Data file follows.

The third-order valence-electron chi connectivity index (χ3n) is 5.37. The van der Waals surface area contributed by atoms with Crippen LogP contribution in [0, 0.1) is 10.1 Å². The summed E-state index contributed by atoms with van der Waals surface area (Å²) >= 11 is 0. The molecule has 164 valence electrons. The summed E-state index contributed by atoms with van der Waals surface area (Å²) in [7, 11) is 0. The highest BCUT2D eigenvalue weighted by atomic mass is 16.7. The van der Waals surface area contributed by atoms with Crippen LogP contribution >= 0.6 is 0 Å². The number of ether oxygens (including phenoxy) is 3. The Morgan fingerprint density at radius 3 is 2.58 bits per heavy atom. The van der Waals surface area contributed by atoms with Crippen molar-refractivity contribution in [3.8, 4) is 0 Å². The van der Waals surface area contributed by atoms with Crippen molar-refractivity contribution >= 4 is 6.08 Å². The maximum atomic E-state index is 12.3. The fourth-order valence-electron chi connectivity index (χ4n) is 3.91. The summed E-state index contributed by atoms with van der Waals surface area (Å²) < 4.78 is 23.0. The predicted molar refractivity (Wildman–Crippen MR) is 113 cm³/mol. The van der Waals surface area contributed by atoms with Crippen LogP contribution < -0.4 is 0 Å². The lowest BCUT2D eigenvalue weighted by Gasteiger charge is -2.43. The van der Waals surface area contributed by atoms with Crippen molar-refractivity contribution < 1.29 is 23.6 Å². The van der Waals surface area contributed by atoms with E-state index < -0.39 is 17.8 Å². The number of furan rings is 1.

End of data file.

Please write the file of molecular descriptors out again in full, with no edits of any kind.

The third-order valence-electron chi connectivity index (χ3n) is 5.37. The van der Waals surface area contributed by atoms with Crippen LogP contribution in [0, 0.1) is 10.1 Å². The summed E-state index contributed by atoms with van der Waals surface area (Å²) >= 11 is 0. The molecule has 164 valence electrons. The summed E-state index contributed by atoms with van der Waals surface area (Å²) in [7, 11) is 0. The highest BCUT2D eigenvalue weighted by atomic mass is 16.7. The van der Waals surface area contributed by atoms with Crippen LogP contribution >= 0.6 is 0 Å². The number of ether oxygens (including phenoxy) is 3. The Morgan fingerprint density at radius 3 is 2.58 bits per heavy atom. The van der Waals surface area contributed by atoms with Crippen molar-refractivity contribution in [3.8, 4) is 0 Å². The van der Waals surface area contributed by atoms with Crippen molar-refractivity contribution >= 4 is 6.08 Å². The maximum atomic E-state index is 12.3. The fourth-order valence-electron chi connectivity index (χ4n) is 3.91. The summed E-state index contributed by atoms with van der Waals surface area (Å²) < 4.78 is 23.0. The predicted molar refractivity (Wildman–Crippen MR) is 113 cm³/mol. The van der Waals surface area contributed by atoms with Crippen LogP contribution < -0.4 is 0 Å². The lowest BCUT2D eigenvalue weighted by Gasteiger charge is -2.43. The van der Waals surface area contributed by atoms with Crippen molar-refractivity contribution < 1.29 is 23.6 Å². The van der Waals surface area contributed by atoms with E-state index < -0.39 is 17.8 Å². The number of furan rings is 1.